|System: PC||Review Rating Legend|
|Dev: 1C: Ino-Co||1.0 - 1.9 = Avoid||4.0 - 4.4 = Great|
|Pub: Paradox Interactive||2.0 - 2.4 = Poor||4.5 - 4.9 = Must Buy|
|Release: Oct. 20, 2009||2.5 - 2.9 = Average||5.0 = The Best|
|Players: 1-Multi||3.0 - 3.4 = Fair|
|ESRB Rating: Teen||3.5 - 3.9 = Good|
by Nathan Meunier
With its focus on a complex, swords and wizardry-filled land spiraling into war following the theft of ancient, forbidden elven magic that could bring about the destruction of the entire realm should it fall into the wrong hands, Elven Legacy delivered a solid if somewhat unspectacular turn-based strategy experience. Players who enjoyed that title and squeezed every last drop of hard-earned fun from the game's dual campaigns and multiplayer offerings will get a reasonable amount of extra mileage from the first installment in a trilogy of expansion packs clearly designed for the hardcore Elven Legacy addicts out there - assuming such a thing even exists in large numbers.
Elven Legacy: Ranger spins a whole new story that focuses on the quest of a human ranger named Cornelius who wields a holy spear and is charged with paving the way for the eventual return of The Order of Marcus. Alongside his comrade Lucius, a heavily armored knight captain, Cornelius must cobble together a small army and engage all manner of human and inhuman foes across the land while pushing forward towards his ultimate goal.
As with the main game, the story is pretty thick and a little hard to process if you're not already familiar with what's going on in the generic fantasy world. The way the tale is delivered this time around poses a bit of a problem and makes the whole adventure rather impenetrable in the early stretches. While Elven Legacy featured some interesting cutscenes and tons of dynamic voice work to help ease players into the tale, all of that has been oddly stripped-out in Ranger and replaced with reams of bland text. Sure, those elements weren't the best aspects of the main game - you might recall from our past review that we blasted them for their relative shoddiness - but they still made the transitions between battles have a better flow and cohesiveness. It also made the convolutedly epic tale and extensive back-story more digestible. The fact they're missing hurts the game substantially, as funny as it may sound.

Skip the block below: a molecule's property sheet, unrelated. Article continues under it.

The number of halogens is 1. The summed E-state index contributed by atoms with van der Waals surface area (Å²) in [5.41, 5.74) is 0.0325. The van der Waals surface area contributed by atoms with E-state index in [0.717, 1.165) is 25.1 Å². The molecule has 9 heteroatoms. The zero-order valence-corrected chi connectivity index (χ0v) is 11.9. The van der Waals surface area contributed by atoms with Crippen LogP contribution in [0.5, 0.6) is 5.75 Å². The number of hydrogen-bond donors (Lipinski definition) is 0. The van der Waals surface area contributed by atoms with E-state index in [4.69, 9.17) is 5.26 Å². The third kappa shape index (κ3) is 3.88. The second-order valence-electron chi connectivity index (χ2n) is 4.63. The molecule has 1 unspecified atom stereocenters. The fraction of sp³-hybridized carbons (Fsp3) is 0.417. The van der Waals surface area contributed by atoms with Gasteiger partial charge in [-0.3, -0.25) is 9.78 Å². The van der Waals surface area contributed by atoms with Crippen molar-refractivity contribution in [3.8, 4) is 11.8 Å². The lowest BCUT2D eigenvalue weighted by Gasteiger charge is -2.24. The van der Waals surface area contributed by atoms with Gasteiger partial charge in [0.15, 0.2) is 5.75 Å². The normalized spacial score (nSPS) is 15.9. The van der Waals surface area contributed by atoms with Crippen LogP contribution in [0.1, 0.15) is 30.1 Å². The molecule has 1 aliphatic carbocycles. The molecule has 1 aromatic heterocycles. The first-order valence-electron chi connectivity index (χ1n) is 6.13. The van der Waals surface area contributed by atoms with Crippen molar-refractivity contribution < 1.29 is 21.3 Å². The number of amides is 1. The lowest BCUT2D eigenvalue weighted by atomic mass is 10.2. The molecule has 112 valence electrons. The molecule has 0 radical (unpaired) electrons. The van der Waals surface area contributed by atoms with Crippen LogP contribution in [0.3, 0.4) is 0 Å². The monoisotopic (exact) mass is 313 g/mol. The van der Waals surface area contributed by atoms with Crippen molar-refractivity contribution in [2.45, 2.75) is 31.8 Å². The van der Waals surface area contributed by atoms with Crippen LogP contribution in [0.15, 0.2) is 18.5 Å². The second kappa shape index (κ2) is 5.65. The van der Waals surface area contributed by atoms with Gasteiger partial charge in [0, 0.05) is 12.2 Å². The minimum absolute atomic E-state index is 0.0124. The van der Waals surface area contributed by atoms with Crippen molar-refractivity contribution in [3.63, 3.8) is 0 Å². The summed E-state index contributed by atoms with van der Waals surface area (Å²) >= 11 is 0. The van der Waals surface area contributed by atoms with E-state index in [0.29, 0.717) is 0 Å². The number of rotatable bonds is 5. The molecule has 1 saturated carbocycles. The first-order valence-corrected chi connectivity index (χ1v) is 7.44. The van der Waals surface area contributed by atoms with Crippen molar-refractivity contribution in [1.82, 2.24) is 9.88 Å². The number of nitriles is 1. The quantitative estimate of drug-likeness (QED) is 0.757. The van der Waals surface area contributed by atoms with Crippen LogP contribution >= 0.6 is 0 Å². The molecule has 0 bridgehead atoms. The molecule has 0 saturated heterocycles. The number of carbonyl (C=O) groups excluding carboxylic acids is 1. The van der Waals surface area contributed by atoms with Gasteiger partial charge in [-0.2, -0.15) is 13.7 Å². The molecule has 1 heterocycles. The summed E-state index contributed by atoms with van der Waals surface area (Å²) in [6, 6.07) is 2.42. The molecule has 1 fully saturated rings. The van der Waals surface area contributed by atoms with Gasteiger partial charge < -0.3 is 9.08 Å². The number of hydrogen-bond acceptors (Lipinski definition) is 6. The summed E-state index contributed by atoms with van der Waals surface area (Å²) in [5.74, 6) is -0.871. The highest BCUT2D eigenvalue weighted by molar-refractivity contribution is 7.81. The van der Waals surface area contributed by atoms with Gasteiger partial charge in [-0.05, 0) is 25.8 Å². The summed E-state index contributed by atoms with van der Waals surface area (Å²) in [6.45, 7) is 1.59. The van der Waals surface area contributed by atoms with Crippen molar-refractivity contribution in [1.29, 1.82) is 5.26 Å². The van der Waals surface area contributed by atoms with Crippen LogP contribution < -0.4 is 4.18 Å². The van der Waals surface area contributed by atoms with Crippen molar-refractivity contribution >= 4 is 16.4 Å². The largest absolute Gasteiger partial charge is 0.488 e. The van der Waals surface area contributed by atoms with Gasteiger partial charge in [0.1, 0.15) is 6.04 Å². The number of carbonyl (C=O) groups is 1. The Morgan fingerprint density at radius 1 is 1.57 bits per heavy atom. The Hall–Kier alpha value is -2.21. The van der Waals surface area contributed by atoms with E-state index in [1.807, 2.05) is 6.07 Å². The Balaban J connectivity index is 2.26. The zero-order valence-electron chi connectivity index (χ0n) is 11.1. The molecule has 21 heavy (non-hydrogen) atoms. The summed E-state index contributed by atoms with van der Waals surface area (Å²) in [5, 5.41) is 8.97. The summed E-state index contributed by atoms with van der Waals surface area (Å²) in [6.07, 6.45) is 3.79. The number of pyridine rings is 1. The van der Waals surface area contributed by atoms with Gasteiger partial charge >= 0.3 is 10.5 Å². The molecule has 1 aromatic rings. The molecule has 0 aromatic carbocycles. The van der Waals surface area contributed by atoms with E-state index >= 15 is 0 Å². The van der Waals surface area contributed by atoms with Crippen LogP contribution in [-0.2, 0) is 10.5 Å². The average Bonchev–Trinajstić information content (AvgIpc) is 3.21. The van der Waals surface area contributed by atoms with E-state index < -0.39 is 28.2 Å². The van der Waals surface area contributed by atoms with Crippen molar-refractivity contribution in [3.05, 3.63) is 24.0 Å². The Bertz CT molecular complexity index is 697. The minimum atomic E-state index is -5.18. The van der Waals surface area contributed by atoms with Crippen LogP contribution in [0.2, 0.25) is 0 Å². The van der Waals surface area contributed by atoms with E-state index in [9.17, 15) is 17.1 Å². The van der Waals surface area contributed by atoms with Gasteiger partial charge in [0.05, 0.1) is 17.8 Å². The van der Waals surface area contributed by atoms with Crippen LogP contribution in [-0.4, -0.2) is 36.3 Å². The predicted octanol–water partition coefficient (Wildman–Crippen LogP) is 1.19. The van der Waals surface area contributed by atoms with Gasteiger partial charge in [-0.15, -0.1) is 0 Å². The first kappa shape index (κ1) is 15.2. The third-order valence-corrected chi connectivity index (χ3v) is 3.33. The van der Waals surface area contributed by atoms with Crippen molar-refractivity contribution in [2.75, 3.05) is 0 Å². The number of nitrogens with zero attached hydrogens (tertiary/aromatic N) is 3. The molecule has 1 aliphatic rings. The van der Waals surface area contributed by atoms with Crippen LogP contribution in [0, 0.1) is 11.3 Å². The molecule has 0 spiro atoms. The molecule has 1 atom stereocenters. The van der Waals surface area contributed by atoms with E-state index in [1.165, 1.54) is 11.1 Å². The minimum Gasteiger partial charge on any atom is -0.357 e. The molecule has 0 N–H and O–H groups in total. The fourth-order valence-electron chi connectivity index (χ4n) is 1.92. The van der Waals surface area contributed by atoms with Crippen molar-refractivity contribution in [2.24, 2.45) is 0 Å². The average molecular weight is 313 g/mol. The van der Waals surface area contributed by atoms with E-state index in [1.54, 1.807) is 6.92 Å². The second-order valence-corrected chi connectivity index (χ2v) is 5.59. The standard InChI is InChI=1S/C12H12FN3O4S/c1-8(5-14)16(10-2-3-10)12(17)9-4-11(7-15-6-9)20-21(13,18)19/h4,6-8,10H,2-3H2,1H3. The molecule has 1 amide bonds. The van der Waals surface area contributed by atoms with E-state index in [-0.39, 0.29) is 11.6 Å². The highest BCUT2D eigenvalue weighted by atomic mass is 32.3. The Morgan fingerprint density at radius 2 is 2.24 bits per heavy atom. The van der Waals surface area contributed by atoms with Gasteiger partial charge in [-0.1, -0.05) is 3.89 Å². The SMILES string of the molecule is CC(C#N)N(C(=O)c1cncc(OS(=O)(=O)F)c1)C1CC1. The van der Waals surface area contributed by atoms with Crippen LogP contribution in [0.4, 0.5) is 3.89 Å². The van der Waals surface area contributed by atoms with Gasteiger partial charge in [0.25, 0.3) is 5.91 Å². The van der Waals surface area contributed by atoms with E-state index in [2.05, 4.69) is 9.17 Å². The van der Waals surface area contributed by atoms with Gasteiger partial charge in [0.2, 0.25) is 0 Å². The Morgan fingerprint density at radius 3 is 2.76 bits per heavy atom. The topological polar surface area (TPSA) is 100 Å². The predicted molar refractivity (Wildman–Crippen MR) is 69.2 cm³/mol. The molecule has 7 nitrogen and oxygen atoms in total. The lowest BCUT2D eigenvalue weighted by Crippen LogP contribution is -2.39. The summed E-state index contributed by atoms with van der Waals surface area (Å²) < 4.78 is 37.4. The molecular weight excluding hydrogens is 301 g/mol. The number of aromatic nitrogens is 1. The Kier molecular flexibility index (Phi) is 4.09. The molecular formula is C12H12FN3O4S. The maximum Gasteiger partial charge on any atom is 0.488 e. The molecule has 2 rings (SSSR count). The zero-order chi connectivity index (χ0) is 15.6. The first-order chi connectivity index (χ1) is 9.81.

Look beyond the stunted storytelling and you'll find the gameplay has changed very little. Branching battle scenarios unlock on the main world map as you progress through the game, and each mission encounter takes place on a vibrant hexagonal 3D map. You'll get a chance to move each of your army units and take an action during a given round, before the map's foes and NPC units are afforded a change to go about their business. There's an opportunity to see the projected outcome of every battle before you commit to charging into the fray with swords, spears, and spells drawn. When you do duke it out, the characters show combat animations from the hex they're standing in, rather than moving combat to a separate screen. There's a lot of depth involved and other factors to juggle, including terrain bonuses, special abilities, magic, and specific objectives in each mission.
Every map still has an arbitrary round timer and medal rating system that encourages you to haul ass and plow through the objectives as fast and directly as possible or face a poor bounty when you finally do win. Fortunately, money isn't quite as hard to come by, which is a welcome change of pace from the stinginess of Elven Legacy. The seemingly improved cash flow does make it much easier to purchase greatly-needed new units and upgrade your troops between missions. However, keeping them alive long enough to reap the benefits is a lot harder than it should be.
Some have suggested Ranger eases up some on the unflinchingly hardcore difficulty of the main game, but we found the exact opposite to be true. If anything, it seems the difficulty curve and overall challenge is as brutal as ever. In some missions you're given a relatively meager force of just a few units to protect Cornelius with, complete the lofty objectives, and slay a large number of nasty foes. If he dies, then you're pretty much screwed and forced to re-start the map. Unfortunately, even the littlest miscalculation in enemy movement distance or in how ruthless the A.I. will be at any given moment will send your hero into the great beyond. We're no stranger to hardcore turn-based strategy games, but even dialed down to its easiest difficulty level, our armies still got grinded up into a pulp over and over again on some maps.